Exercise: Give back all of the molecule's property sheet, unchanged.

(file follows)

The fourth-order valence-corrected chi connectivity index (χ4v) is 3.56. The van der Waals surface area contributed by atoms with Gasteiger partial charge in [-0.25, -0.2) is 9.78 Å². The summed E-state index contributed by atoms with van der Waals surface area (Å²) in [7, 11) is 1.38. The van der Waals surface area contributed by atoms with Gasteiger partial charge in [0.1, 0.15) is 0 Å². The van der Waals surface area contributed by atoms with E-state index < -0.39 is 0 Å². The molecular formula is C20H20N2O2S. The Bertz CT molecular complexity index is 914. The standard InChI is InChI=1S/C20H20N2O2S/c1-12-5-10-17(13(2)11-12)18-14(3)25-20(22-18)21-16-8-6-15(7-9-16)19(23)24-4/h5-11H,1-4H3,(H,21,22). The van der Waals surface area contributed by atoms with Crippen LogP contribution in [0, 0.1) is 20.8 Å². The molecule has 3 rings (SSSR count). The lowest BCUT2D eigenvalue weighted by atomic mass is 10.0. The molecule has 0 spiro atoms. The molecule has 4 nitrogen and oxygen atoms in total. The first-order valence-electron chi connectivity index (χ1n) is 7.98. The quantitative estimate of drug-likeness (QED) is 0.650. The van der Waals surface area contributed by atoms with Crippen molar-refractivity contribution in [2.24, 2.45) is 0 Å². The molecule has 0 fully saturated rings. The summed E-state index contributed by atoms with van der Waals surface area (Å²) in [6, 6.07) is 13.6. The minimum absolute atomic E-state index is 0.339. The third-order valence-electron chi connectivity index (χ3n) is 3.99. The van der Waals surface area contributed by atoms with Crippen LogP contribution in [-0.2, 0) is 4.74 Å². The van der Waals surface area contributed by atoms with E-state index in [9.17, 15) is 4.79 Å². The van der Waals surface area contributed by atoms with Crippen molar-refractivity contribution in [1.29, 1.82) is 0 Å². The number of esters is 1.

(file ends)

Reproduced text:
The fourth-order valence-corrected chi connectivity index (χ4v) is 3.56. The van der Waals surface area contributed by atoms with Gasteiger partial charge in [-0.25, -0.2) is 9.78 Å². The summed E-state index contributed by atoms with van der Waals surface area (Å²) in [7, 11) is 1.38. The van der Waals surface area contributed by atoms with Gasteiger partial charge in [0.1, 0.15) is 0 Å². The van der Waals surface area contributed by atoms with E-state index < -0.39 is 0 Å². The molecular formula is C20H20N2O2S. The Bertz CT molecular complexity index is 914. The standard InChI is InChI=1S/C20H20N2O2S/c1-12-5-10-17(13(2)11-12)18-14(3)25-20(22-18)21-16-8-6-15(7-9-16)19(23)24-4/h5-11H,1-4H3,(H,21,22). The van der Waals surface area contributed by atoms with Crippen LogP contribution in [0, 0.1) is 20.8 Å². The molecule has 3 rings (SSSR count). The lowest BCUT2D eigenvalue weighted by atomic mass is 10.0. The molecule has 0 spiro atoms. The molecule has 4 nitrogen and oxygen atoms in total. The first-order valence-electron chi connectivity index (χ1n) is 7.98. The quantitative estimate of drug-likeness (QED) is 0.650. The van der Waals surface area contributed by atoms with Crippen molar-refractivity contribution in [2.24, 2.45) is 0 Å². The molecule has 0 fully saturated rings. The summed E-state index contributed by atoms with van der Waals surface area (Å²) in [6, 6.07) is 13.6. The minimum absolute atomic E-state index is 0.339. The third-order valence-electron chi connectivity index (χ3n) is 3.99. The van der Waals surface area contributed by atoms with Crippen LogP contribution in [-0.2, 0) is 4.74 Å². The van der Waals surface area contributed by atoms with E-state index in [9.17, 15) is 4.79 Å². The van der Waals surface area contributed by atoms with Crippen molar-refractivity contribution in [1.29, 1.82) is 0 Å². The number of esters is 1.